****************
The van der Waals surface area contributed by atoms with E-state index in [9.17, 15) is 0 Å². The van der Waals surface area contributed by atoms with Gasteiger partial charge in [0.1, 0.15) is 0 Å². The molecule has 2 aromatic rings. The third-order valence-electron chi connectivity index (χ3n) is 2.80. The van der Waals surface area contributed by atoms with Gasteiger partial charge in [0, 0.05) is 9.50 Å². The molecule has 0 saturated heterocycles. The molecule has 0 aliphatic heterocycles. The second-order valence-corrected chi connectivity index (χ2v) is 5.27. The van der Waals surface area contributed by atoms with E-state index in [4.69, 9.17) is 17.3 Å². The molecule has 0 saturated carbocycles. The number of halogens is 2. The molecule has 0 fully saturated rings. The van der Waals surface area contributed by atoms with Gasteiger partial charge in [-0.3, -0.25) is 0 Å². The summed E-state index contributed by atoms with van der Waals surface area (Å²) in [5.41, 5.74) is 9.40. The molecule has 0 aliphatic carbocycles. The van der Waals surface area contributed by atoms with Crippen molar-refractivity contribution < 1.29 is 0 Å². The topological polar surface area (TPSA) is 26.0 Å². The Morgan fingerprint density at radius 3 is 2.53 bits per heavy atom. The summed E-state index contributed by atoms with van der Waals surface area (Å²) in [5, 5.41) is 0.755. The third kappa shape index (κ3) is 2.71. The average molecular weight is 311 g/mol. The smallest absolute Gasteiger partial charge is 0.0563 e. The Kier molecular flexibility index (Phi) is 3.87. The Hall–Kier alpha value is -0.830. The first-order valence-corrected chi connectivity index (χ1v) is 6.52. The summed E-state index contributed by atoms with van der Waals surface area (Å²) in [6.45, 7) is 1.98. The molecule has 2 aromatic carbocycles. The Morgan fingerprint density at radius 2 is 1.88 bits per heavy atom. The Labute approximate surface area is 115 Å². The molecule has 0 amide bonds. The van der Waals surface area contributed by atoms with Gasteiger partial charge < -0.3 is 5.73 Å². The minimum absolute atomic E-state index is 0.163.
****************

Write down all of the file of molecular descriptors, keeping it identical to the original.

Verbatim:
The van der Waals surface area contributed by atoms with E-state index in [9.17, 15) is 0 Å². The van der Waals surface area contributed by atoms with Gasteiger partial charge in [0.1, 0.15) is 0 Å². The molecule has 2 aromatic rings. The third-order valence-electron chi connectivity index (χ3n) is 2.80. The van der Waals surface area contributed by atoms with Gasteiger partial charge in [0, 0.05) is 9.50 Å². The molecule has 0 saturated heterocycles. The molecule has 0 aliphatic heterocycles. The second-order valence-corrected chi connectivity index (χ2v) is 5.27. The van der Waals surface area contributed by atoms with E-state index in [4.69, 9.17) is 17.3 Å². The molecule has 0 saturated carbocycles. The number of halogens is 2. The molecule has 0 fully saturated rings. The van der Waals surface area contributed by atoms with Gasteiger partial charge in [-0.3, -0.25) is 0 Å². The summed E-state index contributed by atoms with van der Waals surface area (Å²) in [5.41, 5.74) is 9.40. The molecule has 0 aliphatic carbocycles. The van der Waals surface area contributed by atoms with Crippen molar-refractivity contribution < 1.29 is 0 Å². The topological polar surface area (TPSA) is 26.0 Å². The Morgan fingerprint density at radius 3 is 2.53 bits per heavy atom. The summed E-state index contributed by atoms with van der Waals surface area (Å²) in [5, 5.41) is 0.755. The third kappa shape index (κ3) is 2.71. The average molecular weight is 311 g/mol. The smallest absolute Gasteiger partial charge is 0.0563 e. The Kier molecular flexibility index (Phi) is 3.87. The Hall–Kier alpha value is -0.830. The first-order valence-corrected chi connectivity index (χ1v) is 6.52. The summed E-state index contributed by atoms with van der Waals surface area (Å²) in [6.45, 7) is 1.98. The molecule has 2 aromatic carbocycles. The Morgan fingerprint density at radius 2 is 1.88 bits per heavy atom. The Labute approximate surface area is 115 Å². The molecule has 0 amide bonds. The van der Waals surface area contributed by atoms with Gasteiger partial charge < -0.3 is 5.73 Å². The minimum absolute atomic E-state index is 0.163.